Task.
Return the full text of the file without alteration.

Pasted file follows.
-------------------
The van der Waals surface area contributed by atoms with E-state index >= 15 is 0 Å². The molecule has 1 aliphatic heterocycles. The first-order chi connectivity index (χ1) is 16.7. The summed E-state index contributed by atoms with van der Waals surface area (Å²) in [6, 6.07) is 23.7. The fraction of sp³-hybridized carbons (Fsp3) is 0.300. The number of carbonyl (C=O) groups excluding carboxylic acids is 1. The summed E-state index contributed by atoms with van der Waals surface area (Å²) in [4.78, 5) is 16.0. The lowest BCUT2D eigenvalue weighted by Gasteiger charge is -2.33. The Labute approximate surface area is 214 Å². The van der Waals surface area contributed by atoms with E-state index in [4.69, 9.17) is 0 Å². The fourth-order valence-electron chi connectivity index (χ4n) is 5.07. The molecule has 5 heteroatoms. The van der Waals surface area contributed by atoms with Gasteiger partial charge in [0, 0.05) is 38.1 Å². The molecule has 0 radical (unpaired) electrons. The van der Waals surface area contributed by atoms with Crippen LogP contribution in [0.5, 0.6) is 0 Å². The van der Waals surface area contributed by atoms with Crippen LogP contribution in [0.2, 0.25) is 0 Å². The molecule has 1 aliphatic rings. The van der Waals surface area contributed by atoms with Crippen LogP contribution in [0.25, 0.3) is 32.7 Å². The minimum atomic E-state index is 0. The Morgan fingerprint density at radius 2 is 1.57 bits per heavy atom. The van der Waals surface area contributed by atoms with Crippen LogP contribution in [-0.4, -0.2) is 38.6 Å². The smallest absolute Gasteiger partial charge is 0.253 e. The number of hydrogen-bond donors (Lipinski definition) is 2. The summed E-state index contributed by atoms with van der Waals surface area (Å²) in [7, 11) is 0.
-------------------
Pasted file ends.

The van der Waals surface area contributed by atoms with E-state index >= 15 is 0 Å². The molecule has 1 aliphatic heterocycles. The first-order chi connectivity index (χ1) is 16.7. The summed E-state index contributed by atoms with van der Waals surface area (Å²) in [6, 6.07) is 23.7. The fraction of sp³-hybridized carbons (Fsp3) is 0.300. The number of carbonyl (C=O) groups excluding carboxylic acids is 1. The summed E-state index contributed by atoms with van der Waals surface area (Å²) in [4.78, 5) is 16.0. The lowest BCUT2D eigenvalue weighted by Gasteiger charge is -2.33. The Labute approximate surface area is 214 Å². The van der Waals surface area contributed by atoms with E-state index in [4.69, 9.17) is 0 Å². The fourth-order valence-electron chi connectivity index (χ4n) is 5.07. The molecule has 5 heteroatoms. The van der Waals surface area contributed by atoms with Gasteiger partial charge in [0, 0.05) is 38.1 Å². The molecule has 0 radical (unpaired) electrons. The van der Waals surface area contributed by atoms with Crippen LogP contribution in [0.5, 0.6) is 0 Å². The van der Waals surface area contributed by atoms with Crippen LogP contribution in [0.2, 0.25) is 0 Å². The molecule has 1 aliphatic rings. The van der Waals surface area contributed by atoms with Crippen LogP contribution in [0.25, 0.3) is 32.7 Å². The minimum atomic E-state index is 0. The Morgan fingerprint density at radius 2 is 1.57 bits per heavy atom. The van der Waals surface area contributed by atoms with Crippen LogP contribution in [-0.4, -0.2) is 38.6 Å². The smallest absolute Gasteiger partial charge is 0.253 e. The number of hydrogen-bond donors (Lipinski definition) is 2. The summed E-state index contributed by atoms with van der Waals surface area (Å²) in [7, 11) is 0.